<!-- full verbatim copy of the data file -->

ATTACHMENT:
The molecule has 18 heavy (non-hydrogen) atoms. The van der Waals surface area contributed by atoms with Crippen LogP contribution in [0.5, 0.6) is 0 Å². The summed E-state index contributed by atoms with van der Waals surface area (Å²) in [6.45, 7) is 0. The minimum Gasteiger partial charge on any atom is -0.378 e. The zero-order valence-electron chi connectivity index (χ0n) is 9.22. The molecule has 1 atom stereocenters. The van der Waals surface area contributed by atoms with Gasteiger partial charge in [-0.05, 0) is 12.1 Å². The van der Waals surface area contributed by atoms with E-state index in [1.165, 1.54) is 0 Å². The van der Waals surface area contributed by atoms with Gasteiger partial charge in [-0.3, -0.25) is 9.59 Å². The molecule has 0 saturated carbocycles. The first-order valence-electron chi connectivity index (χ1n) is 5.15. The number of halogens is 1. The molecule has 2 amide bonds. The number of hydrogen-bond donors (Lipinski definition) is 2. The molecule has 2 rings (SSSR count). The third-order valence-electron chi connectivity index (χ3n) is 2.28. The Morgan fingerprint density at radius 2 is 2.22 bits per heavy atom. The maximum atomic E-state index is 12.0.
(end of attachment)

The molecule has 18 heavy (non-hydrogen) atoms. The van der Waals surface area contributed by atoms with Crippen LogP contribution in [0.5, 0.6) is 0 Å². The summed E-state index contributed by atoms with van der Waals surface area (Å²) in [6.45, 7) is 0. The minimum Gasteiger partial charge on any atom is -0.378 e. The zero-order valence-electron chi connectivity index (χ0n) is 9.22. The molecule has 1 atom stereocenters. The van der Waals surface area contributed by atoms with Gasteiger partial charge in [-0.05, 0) is 12.1 Å². The van der Waals surface area contributed by atoms with E-state index in [1.165, 1.54) is 0 Å². The van der Waals surface area contributed by atoms with Gasteiger partial charge in [-0.3, -0.25) is 9.59 Å². The molecule has 0 saturated carbocycles. The first-order valence-electron chi connectivity index (χ1n) is 5.15. The number of halogens is 1. The molecule has 2 amide bonds. The number of hydrogen-bond donors (Lipinski definition) is 2. The molecule has 2 rings (SSSR count). The third-order valence-electron chi connectivity index (χ3n) is 2.28. The Morgan fingerprint density at radius 2 is 2.22 bits per heavy atom. The maximum atomic E-state index is 12.0.